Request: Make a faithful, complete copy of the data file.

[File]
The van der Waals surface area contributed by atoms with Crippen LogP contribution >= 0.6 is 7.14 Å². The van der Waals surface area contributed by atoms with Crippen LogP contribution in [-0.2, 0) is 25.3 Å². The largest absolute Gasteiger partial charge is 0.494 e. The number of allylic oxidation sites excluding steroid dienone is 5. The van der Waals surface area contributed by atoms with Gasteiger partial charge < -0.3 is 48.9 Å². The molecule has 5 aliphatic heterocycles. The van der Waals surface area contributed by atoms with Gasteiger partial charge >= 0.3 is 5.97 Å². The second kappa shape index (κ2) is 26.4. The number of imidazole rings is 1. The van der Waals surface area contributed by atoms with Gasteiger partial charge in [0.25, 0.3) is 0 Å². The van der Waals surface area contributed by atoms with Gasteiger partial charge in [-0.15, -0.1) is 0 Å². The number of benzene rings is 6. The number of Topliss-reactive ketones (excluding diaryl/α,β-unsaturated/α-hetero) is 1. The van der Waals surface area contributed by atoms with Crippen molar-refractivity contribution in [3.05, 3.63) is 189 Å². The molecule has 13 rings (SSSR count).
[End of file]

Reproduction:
The van der Waals surface area contributed by atoms with Crippen LogP contribution >= 0.6 is 7.14 Å². The van der Waals surface area contributed by atoms with Crippen LogP contribution in [-0.2, 0) is 25.3 Å². The largest absolute Gasteiger partial charge is 0.494 e. The number of allylic oxidation sites excluding steroid dienone is 5. The van der Waals surface area contributed by atoms with Gasteiger partial charge < -0.3 is 48.9 Å². The molecule has 5 aliphatic heterocycles. The van der Waals surface area contributed by atoms with Gasteiger partial charge >= 0.3 is 5.97 Å². The second kappa shape index (κ2) is 26.4. The number of imidazole rings is 1. The van der Waals surface area contributed by atoms with Gasteiger partial charge in [0.25, 0.3) is 0 Å². The van der Waals surface area contributed by atoms with Gasteiger partial charge in [-0.15, -0.1) is 0 Å². The number of benzene rings is 6. The number of Topliss-reactive ketones (excluding diaryl/α,β-unsaturated/α-hetero) is 1. The van der Waals surface area contributed by atoms with Crippen molar-refractivity contribution in [3.05, 3.63) is 189 Å². The molecule has 13 rings (SSSR count).